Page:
Speakers: Prof. Jabrane Labidi (Institut de physique du globe de Paris), Dr James Dottin (UMd)
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Abstract: Hydrothermal 15N15N abundances constrain the origins of mantle nitrogen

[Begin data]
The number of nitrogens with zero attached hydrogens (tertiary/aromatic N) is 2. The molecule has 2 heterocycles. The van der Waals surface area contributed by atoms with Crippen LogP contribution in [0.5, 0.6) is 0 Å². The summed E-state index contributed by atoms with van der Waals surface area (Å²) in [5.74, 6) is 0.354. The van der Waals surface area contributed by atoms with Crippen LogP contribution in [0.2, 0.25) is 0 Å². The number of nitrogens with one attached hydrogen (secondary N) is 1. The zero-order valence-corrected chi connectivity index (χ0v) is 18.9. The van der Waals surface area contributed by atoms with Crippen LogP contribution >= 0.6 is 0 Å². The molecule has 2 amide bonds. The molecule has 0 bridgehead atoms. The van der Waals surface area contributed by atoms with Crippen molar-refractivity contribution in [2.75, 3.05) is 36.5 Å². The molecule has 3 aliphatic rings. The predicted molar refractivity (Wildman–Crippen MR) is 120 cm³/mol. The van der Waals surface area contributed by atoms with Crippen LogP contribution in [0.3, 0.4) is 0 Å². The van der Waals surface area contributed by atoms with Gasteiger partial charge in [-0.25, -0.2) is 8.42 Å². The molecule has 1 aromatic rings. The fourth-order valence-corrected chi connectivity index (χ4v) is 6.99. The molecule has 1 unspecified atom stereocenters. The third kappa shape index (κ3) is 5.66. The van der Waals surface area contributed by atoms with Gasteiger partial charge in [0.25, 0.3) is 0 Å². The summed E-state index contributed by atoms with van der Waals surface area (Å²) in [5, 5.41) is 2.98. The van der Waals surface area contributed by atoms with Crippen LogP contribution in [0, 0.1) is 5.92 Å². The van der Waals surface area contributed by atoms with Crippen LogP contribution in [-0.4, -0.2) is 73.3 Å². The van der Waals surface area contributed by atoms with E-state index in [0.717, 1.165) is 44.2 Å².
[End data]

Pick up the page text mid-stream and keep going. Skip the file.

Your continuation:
Nitrogen (N) is the main constituent of the Earth’s atmosphere, but its provenance in the Earth’s mantle is uncertain. In this presentation, we discuss nitrogen enrichments in multiple mantle reservoirs. We show that subduction may not be as important as previously thought to account for mantle nitrogen. We use the rare 15N15N isotopologue of N2 as a novel tracer of air contamination in volcanic gas effusions. By correcting for air contributions in the gases using this tracer, we derive new estimates for mantle 15N and N2/3He ratios from multiple volcanic regions. We focus on Yellowstone, a primitive hotspot, and the central American subduction zone. We show that subduction may cause elevated 15N and N2/3He values in a mantle source, as the result of the accumulation of surface-derived components. However, our 15N15N-based analysis requires the Yellowstone plume to have some of the lowest N2/3He ratio. This is inconsistent with subducted volatiles in this mantle source, and allows plume nitrogen to be a primordial component. This result opens the possibility that the budget of mantle volatiles was at least partly established during planetary formation, rather than exclusively reflecting subduction and tectonic plate activity.Isotopic evidence of multiple sulfur sources delivered to the Samoan islandsLike nitrogen, sulfur isotopes can be used as a tool in placing constraints on crustal recycling and the nature of volatiles in primordial mantle reservoirs. Basalts from the Samoan islands sample contributions from all classical mantle endmembers, including extreme EM II and high 3He/4He components, as well as dilute contributions from the HIMU, EM I, and DM components. The geochemical heterogeneity of the Samoan islands provides an opportunity to test whether distinct S-isotope compositions are delivered to the Samoan mantle plume and whether they are linked to the various observed mantle components. Through high precision, quadruple S-isotope analyses of Samoan Basalts we observe unique S-isotope compositions linked to the HIMU, EM II, and EM I components at Samoa. We also use relationships between sulfur and tungsten isotopes to show that the primordial S-isotope composition of the mantle is within uncertainty of the convective mantle, suggesting S isotope compositions were well mixed within 60 Ma of Earth’s accretion.